Deutsche Bank swung back into profit in the third quarter as it continues to grapple with a multi-billion dollar settlement charge by US authorities.
The German banking giant said net income hit 278 million euros (£247 million), a marked improvement on the 6.024 billion euro (£5.4 billion) loss seen in the third quarter of last year when it faced a one-off charge for the fallen value of its investment bank business.
Revenues edged up to 7.5 billion euros (£6.7 billion) in the third quarter, rising from 7.3 billion euros (£6.5 billion) over the same period in 2015.
Deutsche Bank is in the throes of negotiating with the US Department of Justice (DoJ) over a 14 billion US dollar (£10.5 billion) settlement deal handed to the bank following a probe into the lender's sale of mortgage-backed securities during the financial crisis.
Chief executive John Cryan said the settlement talks had overshadowed the positive steps it had made in turning around the business.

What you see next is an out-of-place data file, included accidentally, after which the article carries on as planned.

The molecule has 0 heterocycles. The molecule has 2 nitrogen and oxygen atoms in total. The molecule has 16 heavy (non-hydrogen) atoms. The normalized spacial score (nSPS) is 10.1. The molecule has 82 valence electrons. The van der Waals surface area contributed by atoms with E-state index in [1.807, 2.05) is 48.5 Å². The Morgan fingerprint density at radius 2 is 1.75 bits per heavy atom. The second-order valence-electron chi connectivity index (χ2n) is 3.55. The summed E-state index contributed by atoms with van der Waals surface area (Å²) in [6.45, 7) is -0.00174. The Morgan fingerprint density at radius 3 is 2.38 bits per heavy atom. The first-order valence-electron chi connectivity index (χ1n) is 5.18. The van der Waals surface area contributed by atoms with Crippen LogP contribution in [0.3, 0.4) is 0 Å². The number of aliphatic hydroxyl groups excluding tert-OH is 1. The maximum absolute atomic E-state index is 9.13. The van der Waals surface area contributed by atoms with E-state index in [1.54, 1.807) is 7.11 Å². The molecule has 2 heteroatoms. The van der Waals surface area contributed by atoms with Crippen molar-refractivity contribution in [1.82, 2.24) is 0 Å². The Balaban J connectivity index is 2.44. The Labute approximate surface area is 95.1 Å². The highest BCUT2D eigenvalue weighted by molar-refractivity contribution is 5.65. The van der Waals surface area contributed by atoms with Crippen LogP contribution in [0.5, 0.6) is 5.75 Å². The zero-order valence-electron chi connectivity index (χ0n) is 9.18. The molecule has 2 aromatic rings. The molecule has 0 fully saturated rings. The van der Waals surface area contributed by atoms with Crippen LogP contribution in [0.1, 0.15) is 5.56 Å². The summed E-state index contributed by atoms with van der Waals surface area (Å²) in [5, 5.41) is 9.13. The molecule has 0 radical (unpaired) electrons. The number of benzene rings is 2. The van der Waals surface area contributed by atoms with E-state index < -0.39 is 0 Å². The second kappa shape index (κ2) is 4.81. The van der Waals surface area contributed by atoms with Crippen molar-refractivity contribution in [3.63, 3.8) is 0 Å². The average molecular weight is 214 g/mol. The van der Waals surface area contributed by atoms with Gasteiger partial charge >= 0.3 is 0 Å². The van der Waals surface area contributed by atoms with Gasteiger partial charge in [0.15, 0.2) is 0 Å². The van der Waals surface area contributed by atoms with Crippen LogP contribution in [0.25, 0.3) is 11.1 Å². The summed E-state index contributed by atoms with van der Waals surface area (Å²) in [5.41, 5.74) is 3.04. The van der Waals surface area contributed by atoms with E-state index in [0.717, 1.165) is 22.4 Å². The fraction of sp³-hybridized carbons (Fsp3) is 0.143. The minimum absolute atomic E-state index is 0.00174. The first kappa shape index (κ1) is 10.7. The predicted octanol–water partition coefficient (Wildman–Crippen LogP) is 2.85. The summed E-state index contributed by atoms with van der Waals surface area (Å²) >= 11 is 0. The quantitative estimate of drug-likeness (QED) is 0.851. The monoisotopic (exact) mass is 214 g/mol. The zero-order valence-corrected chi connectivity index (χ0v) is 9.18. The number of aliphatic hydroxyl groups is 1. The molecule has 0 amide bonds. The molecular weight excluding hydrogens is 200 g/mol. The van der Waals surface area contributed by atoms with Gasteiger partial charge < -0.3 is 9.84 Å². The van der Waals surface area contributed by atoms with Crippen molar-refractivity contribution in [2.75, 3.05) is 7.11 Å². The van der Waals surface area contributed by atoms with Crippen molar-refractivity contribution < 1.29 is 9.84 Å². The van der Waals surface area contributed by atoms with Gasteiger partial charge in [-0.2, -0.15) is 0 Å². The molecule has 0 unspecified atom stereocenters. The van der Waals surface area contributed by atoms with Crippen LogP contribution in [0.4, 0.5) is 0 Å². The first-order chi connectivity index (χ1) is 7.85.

"We continued to make good progress on restructuring the bank. However, in the past several weeks these positive developments were overshadowed by the attention around our negotiations concerning the residential mortgage backed securities matter in the United States," he said.
"This had an unsettling effect. The bank is working hard on achieving a resolution of this issue as soon as possible."
Shares in the German lender have endured a rocky ride in recent months, amid fears that a large settlement could push the bank to raise more capital from investors.
The bank announced earlier this month that it would introduce a global hiring freeze following an announcement last year that it would slash 9,000 jobs by 2020 as part of a global efficiency drive.
Deutsche Bank employs more than 8,000 people in the UK.